|Date of Birth||June 11, 1865|
|Place of Birth||Carlisle, Ontario|
|Next of Kin||Dr. John Murray Eaton (brother); Blake Scott Eaton (nephew)|
|Trade / Calling||Nurse|
|Religion||Church of England|
|Service Record||Link to Service Record|
|Battalion||No. 11 Canadian General Hospital|
|Force||Canadian Expeditionary Force|
|Branch||Canadian Army Medical Corps|
|Enlisted / Conscripted||Enlisted|
|Place of Enlistment||Winnipeg, Manitoba|
|Address at Enlistment||Winnipeg, Manitoba|
|Date of Enlistment||14/05/1916|
|Age at Enlistment||50|
|Theatre of Service||Great Britain and Canada|
|Prisoner of War||No|
|Date of Death||06/09/1953|
|Age at Death||88|
|Buried At||Greenwood Cemetery, Burlington, Ontario|
Nursing Sister Margaret Eaton was 50 years old when she joined the Canadian Army Medical Corps in May 1916. She served for four years at several hospitals in Great Britain and Canada.
Margaret was the daughter of Wesley Ferguson Eaton and Margaret Markle of East Flamborough Township, Wentworth County, Ontario. She was born on 11 June 1865 in the village of Carlisle. Her grandparents, John Eaton and Catherine Vanduzen, had settled in that part of Upper Canada in the late 1700s. John fought in the War of 1812 and Catherine was a second cousin to Laura Secord. John also founded the Methodist Church in Carlisle and served as a preacher. His family tree includes Francis Eaton, who arrived in Plymouth, Massachusetts in 1620 on the Mayflower.
Margaret’s parents were married in 1840 and she was likely the youngest of their children. Her mother died when she was a baby and her father remarried in 1866. Margaret was not listed with her father in any census and she may have been raised by relatives or away at boarding schools. She was close to her brother John Murray Eaton, who was born in Carlisle in 1857. He became a physician and settled in the town of Carberry, Manitoba, where he served as mayor for several years.
Margaret trained as a nurse and when the 1901 census was taken she was living in Carberry with John, his wife Emma and their three children: Alice, Bessie and Blake Scott. She was working as a nurse and may have been assisting her brother in his practice. At the time of the 1911 census she was matron at the tuberculosis sanatorium in Ninette, Manitoba. Later that same year Margaret and her brother John travelled to Cuba and returned in December via New York. After that she was a school teacher in the Parish of St. Peter’s, Manitoba and matron at the Royal Jubilee Hospital in Kenora, Ontario. In June 1915, while living in Kenora, she became a charter member and Worthy Matron of the local Wenonah Institute Chapter, a charitable masonic organization.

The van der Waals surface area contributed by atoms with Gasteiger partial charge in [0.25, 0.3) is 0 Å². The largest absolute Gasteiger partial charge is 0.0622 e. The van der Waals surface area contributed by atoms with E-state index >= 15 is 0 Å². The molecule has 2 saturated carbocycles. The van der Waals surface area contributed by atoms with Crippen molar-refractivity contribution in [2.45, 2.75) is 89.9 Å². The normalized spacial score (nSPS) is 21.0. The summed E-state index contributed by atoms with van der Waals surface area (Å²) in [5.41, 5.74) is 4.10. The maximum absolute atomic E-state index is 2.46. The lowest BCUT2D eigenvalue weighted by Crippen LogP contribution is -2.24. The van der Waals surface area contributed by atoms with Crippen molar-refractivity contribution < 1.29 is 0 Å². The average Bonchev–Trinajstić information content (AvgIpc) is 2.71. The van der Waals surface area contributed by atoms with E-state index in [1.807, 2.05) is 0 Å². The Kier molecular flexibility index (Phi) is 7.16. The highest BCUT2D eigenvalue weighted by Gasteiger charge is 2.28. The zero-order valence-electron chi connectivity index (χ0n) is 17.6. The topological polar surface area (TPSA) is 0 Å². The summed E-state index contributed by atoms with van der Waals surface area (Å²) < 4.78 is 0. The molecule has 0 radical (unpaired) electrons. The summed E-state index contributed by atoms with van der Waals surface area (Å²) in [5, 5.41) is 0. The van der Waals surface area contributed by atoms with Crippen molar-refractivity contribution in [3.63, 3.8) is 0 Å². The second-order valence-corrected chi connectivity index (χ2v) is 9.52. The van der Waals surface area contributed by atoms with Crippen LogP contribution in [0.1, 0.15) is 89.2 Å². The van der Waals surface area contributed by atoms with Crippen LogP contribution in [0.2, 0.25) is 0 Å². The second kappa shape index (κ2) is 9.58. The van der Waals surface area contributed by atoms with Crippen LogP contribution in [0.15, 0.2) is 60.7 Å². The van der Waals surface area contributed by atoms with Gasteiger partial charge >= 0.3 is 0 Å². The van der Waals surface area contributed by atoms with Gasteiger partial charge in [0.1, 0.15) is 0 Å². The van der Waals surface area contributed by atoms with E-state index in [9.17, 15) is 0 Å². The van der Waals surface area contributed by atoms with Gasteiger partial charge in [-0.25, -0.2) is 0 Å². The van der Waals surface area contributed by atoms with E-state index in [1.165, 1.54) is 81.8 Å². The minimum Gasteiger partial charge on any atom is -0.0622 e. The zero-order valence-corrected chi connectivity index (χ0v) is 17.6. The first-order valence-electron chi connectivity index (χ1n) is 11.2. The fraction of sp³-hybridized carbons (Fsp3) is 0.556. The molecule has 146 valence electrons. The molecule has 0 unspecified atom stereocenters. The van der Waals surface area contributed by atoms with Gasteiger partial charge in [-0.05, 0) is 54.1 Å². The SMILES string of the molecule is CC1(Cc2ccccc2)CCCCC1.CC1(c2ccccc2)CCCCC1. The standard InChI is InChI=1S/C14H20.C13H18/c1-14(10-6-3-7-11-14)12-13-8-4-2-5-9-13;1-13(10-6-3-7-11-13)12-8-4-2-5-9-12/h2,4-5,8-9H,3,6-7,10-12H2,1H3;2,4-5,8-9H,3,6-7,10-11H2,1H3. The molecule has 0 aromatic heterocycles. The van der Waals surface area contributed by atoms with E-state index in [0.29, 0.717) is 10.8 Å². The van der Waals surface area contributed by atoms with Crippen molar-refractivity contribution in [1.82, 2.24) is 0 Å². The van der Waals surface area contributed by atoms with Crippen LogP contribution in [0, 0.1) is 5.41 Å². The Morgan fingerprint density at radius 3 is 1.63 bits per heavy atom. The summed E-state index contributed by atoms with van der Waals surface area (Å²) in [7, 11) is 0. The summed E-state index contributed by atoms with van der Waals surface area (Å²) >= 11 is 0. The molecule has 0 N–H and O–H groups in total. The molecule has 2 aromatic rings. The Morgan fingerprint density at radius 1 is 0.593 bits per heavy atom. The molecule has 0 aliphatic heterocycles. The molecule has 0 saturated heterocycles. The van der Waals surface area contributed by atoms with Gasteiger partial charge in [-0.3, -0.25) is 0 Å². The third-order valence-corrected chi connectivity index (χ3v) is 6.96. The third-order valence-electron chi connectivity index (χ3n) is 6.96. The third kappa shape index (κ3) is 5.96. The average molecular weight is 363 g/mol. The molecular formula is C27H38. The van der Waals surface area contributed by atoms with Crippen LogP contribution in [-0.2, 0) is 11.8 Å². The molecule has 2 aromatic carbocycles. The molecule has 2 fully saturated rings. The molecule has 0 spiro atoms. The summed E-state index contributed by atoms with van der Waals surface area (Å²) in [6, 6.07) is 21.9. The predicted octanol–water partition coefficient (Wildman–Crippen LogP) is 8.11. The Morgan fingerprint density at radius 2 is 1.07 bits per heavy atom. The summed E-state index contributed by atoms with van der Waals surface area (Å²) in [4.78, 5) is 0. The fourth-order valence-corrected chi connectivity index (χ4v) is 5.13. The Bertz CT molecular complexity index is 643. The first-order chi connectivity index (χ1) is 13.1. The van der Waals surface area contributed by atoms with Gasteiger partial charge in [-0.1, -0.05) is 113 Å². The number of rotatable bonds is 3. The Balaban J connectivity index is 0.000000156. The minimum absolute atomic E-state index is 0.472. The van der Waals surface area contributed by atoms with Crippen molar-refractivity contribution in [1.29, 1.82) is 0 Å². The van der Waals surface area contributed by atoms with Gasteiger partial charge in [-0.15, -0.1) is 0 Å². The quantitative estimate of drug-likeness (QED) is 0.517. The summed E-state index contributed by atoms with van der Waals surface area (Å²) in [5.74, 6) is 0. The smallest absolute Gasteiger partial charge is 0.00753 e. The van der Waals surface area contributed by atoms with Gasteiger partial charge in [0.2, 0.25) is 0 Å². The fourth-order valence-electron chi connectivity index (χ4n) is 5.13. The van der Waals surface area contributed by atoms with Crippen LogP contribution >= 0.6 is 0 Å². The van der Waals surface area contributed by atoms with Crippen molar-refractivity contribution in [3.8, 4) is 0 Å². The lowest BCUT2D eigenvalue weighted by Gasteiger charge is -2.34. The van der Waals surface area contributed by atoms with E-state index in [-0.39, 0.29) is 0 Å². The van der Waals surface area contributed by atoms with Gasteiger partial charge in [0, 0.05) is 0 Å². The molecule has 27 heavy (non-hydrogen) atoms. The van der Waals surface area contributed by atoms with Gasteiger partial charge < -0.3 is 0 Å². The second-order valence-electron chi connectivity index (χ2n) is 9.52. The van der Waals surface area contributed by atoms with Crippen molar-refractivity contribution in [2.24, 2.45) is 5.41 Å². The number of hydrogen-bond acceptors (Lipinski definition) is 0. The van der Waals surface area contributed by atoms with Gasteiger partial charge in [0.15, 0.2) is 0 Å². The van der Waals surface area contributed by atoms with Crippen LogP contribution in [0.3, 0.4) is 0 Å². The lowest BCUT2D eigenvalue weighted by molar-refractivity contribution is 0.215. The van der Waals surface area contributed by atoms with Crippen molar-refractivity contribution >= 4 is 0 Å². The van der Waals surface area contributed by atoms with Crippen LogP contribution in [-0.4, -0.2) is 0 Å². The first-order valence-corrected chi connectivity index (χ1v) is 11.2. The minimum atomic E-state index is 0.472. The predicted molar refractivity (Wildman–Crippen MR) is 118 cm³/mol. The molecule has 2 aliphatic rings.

Margaret signed up with the Canadian Army Medical Corps in Winnipeg on 14 May 1916, at age 50. She passed through Kenora on her way to the east coast and embarked for England on 19 May. She signed her Officer’s Declaration in London on 2 June, giving her age as 38 (year of birth 1878). Two weeks later she was posted to Moore Barracks Hospital, also known as No. 11 Canadian General Hospital, and she served there for a year and a half. On 4 December 1917 she was transferred to the Canadian Army Medical Corps Depot to await her return to Canada. She left a few days later, sailing from Liverpool on the SS Justicia and arriving in New York on 19 December. From there she returned to Winnipeg where her brother John and his family were living. John had enlisted with the Canadian Army Medical Corps as a doctor in 1915 and he returned from England a month earlier, in November 1917.
After a period of leave Margaret was back at work as a Nursing Sister in January 1918 and she served at two of the military hospitals in Winnipeg, Tuxedo Park and Deer Lodge, where she was matron. Her brother John was posted to the British Canadian Recruiting Mission in the U.S., working there from February to December 1918. He continued to serve with the C.A.M.C. on his return to Winnipeg. He was discharged on demobilization in March 1920 and Margaret on 31 May 1920.
At the time of the 1921 census Margaret was living with John and his wife in Winnipeg. When John retired they moved to Toronto and Margaret became part-owner and manager of a nursing home. She worked there with her nephew, Blake Scott Eaton, who was a pharmacist. Margaret passed away in Toronto on 6 September 1953, at age 88, and her funeral was held four days later. She’s buried in Greenwood Cemetery in Burlington, Ontario.
Margaret is commemorated on a family memorial marker in Carlisle Cemetery. A bronze plaque on the marker lists the names of 28 members of the Eaton-Vanduzen family who served in the First World War, including Margaret and her brother Dr. John Murray Eaton.
By Becky Johnson
Photos show the Eaton-Vanduzen family memorial marker in Carlisle Cemetery; courtesy of Marika Pirie.